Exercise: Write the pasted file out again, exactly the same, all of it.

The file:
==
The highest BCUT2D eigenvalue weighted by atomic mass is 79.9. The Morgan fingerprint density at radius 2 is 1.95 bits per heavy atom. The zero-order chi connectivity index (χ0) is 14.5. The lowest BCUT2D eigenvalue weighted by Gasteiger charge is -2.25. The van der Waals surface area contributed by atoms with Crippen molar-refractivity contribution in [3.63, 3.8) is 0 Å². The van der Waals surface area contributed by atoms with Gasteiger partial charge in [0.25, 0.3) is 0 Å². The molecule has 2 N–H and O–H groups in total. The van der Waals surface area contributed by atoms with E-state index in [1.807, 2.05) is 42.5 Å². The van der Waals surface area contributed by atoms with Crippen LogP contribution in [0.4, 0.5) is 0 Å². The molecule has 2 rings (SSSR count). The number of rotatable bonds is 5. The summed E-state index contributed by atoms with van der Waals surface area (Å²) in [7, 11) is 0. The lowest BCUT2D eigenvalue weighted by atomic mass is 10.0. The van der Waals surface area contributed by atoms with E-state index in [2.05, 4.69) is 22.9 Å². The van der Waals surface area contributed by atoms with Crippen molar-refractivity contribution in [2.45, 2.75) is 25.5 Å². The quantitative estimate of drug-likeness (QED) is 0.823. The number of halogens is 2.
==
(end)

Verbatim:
The highest BCUT2D eigenvalue weighted by atomic mass is 79.9. The Morgan fingerprint density at radius 2 is 1.95 bits per heavy atom. The zero-order chi connectivity index (χ0) is 14.5. The lowest BCUT2D eigenvalue weighted by Gasteiger charge is -2.25. The van der Waals surface area contributed by atoms with Crippen molar-refractivity contribution in [3.63, 3.8) is 0 Å². The van der Waals surface area contributed by atoms with Gasteiger partial charge in [0.25, 0.3) is 0 Å². The molecule has 2 N–H and O–H groups in total. The van der Waals surface area contributed by atoms with E-state index in [1.807, 2.05) is 42.5 Å². The van der Waals surface area contributed by atoms with Crippen LogP contribution in [0.4, 0.5) is 0 Å². The molecule has 2 rings (SSSR count). The number of rotatable bonds is 5. The summed E-state index contributed by atoms with van der Waals surface area (Å²) in [7, 11) is 0. The lowest BCUT2D eigenvalue weighted by atomic mass is 10.0. The van der Waals surface area contributed by atoms with E-state index in [2.05, 4.69) is 22.9 Å². The van der Waals surface area contributed by atoms with Crippen molar-refractivity contribution in [2.45, 2.75) is 25.5 Å². The quantitative estimate of drug-likeness (QED) is 0.823. The number of halogens is 2.